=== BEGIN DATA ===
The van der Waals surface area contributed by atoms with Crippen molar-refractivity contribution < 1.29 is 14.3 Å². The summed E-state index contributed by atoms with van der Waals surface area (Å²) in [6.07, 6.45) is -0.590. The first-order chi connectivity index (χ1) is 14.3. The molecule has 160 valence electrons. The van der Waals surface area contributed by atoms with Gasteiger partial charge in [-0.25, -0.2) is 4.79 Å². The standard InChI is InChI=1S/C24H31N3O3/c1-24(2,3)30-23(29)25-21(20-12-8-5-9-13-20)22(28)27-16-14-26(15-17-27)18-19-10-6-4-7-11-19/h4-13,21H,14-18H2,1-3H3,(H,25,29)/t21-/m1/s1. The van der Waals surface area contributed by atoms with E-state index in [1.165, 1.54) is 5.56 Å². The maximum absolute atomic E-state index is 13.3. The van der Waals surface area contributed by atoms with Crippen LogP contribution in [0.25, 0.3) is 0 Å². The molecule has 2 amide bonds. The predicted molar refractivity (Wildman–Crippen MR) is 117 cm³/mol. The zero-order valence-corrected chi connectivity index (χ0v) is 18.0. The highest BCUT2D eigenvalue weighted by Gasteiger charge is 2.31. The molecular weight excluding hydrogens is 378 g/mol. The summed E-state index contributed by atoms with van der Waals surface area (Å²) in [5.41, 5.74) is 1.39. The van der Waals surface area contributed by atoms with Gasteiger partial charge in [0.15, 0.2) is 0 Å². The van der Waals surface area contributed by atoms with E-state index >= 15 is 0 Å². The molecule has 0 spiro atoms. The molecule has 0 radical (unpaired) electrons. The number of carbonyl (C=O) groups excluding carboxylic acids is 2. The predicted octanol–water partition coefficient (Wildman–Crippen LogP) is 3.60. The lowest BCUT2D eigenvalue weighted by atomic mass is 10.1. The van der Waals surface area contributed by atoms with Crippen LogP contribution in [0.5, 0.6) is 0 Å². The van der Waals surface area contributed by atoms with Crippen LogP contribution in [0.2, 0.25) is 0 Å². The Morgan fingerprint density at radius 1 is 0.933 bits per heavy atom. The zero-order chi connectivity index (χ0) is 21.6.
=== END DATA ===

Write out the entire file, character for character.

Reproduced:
The van der Waals surface area contributed by atoms with Crippen molar-refractivity contribution < 1.29 is 14.3 Å². The summed E-state index contributed by atoms with van der Waals surface area (Å²) in [6.07, 6.45) is -0.590. The first-order chi connectivity index (χ1) is 14.3. The molecule has 160 valence electrons. The van der Waals surface area contributed by atoms with Gasteiger partial charge in [-0.25, -0.2) is 4.79 Å². The standard InChI is InChI=1S/C24H31N3O3/c1-24(2,3)30-23(29)25-21(20-12-8-5-9-13-20)22(28)27-16-14-26(15-17-27)18-19-10-6-4-7-11-19/h4-13,21H,14-18H2,1-3H3,(H,25,29)/t21-/m1/s1. The van der Waals surface area contributed by atoms with E-state index in [1.165, 1.54) is 5.56 Å². The maximum absolute atomic E-state index is 13.3. The van der Waals surface area contributed by atoms with Crippen LogP contribution in [0.25, 0.3) is 0 Å². The molecule has 2 amide bonds. The predicted molar refractivity (Wildman–Crippen MR) is 117 cm³/mol. The zero-order valence-corrected chi connectivity index (χ0v) is 18.0. The highest BCUT2D eigenvalue weighted by Gasteiger charge is 2.31. The molecular weight excluding hydrogens is 378 g/mol. The summed E-state index contributed by atoms with van der Waals surface area (Å²) in [5.41, 5.74) is 1.39. The van der Waals surface area contributed by atoms with Gasteiger partial charge in [0.15, 0.2) is 0 Å². The van der Waals surface area contributed by atoms with E-state index >= 15 is 0 Å². The molecule has 0 spiro atoms. The molecule has 0 radical (unpaired) electrons. The number of carbonyl (C=O) groups excluding carboxylic acids is 2. The predicted octanol–water partition coefficient (Wildman–Crippen LogP) is 3.60. The lowest BCUT2D eigenvalue weighted by atomic mass is 10.1. The van der Waals surface area contributed by atoms with Crippen LogP contribution in [0.5, 0.6) is 0 Å². The van der Waals surface area contributed by atoms with Crippen LogP contribution in [0.2, 0.25) is 0 Å². The Morgan fingerprint density at radius 1 is 0.933 bits per heavy atom. The zero-order chi connectivity index (χ0) is 21.6.